I spent the rest of the night watching TV with the girls and struggling to set up my international phone number. Sleep was equally difficult with which to gain success.
The next day we had a nice breakfast. On Sundays, the family eats sugary cereals, which made it a bit easier for me to integrate. They bought a specific box that was more “American,” which I certainly appreciated. Following breakfast, we headed out toward the city so I could learn how to take the train and walk to DIS. We saw a lot of students around with their families, and I even met some girls from my home stay network. The city was beautiful—I was in awe of the buildings with colorful facades, green roofs, and cobblestones. I love seeing fairytale-like structures of brick and wood integrated into the city next to a very modern structure. One of my favorite landmarks was a fountain with three storks perched, about to set off. I’m not sure why I like it so much, perhaps because the birds look so poised and graceful.
In the same plaza as the statue, we visited a department store called Illums Bolighus. Here, I saw some hallmarks of Danish design like Royal Copenhagen china, Louis Poulsen lamps, and traditional wooden toys. There were many interesting sofas and chairs as well. I am so intrigued by Danish design, and I cannot wait to visit the Danish Design Museum! The Danes really care about appearance and quality. I kid you not, I saw a lamp there worth $40,000 USD. I have no words. But, I did browse a few sites when I got home to see how I can make my space a bit more hygge upon return to America in May.
Down the street, we stopped into the Lego store. For those of you who don’t know, Legos came from Denmark and almost every child grows up with the classic toy. This store was serious—massive dragons, life-size Star Wars characters, and even a recreation of Nyhavn, a classic Copenhagen tourist location. It was so fun to walk around and look at all the cool sets.
My host family asked if I would be okay getting cake for lunch. Ugh, what a drag, I guess if we have to. Let me tell you, Danes take their sweets very seriously. We went to a quaint parlor called La Glace that sold all kinds of cakes and desserts and each ordered a slice, plus some hot chocolate. Hello!! I could not have asked for a better introduction to Danish cuisine. It was nice watching people walk by the windows outside and chatting with my family about what to expect in the city. One thing we talked about was handball and the upcoming tournament. Many people are excited because Denmark actually has a shot at winning!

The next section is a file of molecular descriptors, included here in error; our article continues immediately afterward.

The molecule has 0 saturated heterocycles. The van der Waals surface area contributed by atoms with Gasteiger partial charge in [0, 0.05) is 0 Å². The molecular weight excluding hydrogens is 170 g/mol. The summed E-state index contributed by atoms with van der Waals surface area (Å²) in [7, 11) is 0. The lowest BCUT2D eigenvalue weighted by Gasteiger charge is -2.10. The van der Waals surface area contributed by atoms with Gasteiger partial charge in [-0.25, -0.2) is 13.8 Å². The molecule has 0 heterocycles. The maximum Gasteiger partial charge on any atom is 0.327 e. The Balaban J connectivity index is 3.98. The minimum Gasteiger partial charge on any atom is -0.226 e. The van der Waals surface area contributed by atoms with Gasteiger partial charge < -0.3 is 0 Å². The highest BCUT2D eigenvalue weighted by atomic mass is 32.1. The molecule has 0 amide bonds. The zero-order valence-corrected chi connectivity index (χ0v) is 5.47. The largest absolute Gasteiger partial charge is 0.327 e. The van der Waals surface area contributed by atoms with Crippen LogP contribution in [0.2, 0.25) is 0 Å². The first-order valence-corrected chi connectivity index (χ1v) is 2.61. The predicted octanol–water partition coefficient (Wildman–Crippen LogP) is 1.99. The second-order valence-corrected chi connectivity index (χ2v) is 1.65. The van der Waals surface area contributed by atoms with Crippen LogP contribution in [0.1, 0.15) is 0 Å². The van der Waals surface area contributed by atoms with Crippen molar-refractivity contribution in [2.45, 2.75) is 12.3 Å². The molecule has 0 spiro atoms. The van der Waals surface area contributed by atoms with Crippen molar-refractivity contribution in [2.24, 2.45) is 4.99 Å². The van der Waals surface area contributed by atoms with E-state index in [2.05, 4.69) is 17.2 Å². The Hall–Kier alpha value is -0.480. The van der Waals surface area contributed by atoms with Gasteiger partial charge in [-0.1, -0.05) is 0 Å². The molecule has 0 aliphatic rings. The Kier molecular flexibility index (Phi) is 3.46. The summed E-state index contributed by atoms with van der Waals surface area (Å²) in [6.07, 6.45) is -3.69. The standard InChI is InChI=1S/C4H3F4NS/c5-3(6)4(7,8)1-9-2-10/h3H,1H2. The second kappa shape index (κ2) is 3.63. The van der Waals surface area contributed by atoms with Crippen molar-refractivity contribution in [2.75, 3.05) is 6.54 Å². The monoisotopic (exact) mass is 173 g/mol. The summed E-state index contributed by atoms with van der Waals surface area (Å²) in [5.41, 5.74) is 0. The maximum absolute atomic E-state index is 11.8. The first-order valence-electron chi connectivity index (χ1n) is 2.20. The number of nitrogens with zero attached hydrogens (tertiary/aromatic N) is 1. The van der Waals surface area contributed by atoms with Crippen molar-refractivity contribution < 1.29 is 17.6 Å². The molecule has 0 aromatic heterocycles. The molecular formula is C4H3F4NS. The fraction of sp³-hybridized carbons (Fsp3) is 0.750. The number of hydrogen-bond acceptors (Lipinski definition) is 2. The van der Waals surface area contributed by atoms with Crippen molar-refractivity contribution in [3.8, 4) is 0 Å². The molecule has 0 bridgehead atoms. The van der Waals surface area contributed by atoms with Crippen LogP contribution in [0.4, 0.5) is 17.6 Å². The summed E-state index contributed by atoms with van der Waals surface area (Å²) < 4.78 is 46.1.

We walked around in the rain a bit more before heading home. The next few days of orientation at DIS were a whirlwind—full disclosure, it’s been a week since so I’ll give a very brief summary. I had a LOT of trouble sleeping the first few days, thanks to jet lag and the Danes’ dedication to coffee and tea. I spent several nights up until 3am and had to wake up very early a couple times. No thank you. I did, however, find some very good friends in my homestay network that I connected with well. I had a lot of fun wandering around the city and absorbing everything new. Time really flew by in those first few days! I will admit, I had quite a rollercoaster of emotions, but that is to come in my next post. For now, I will say so far, so good.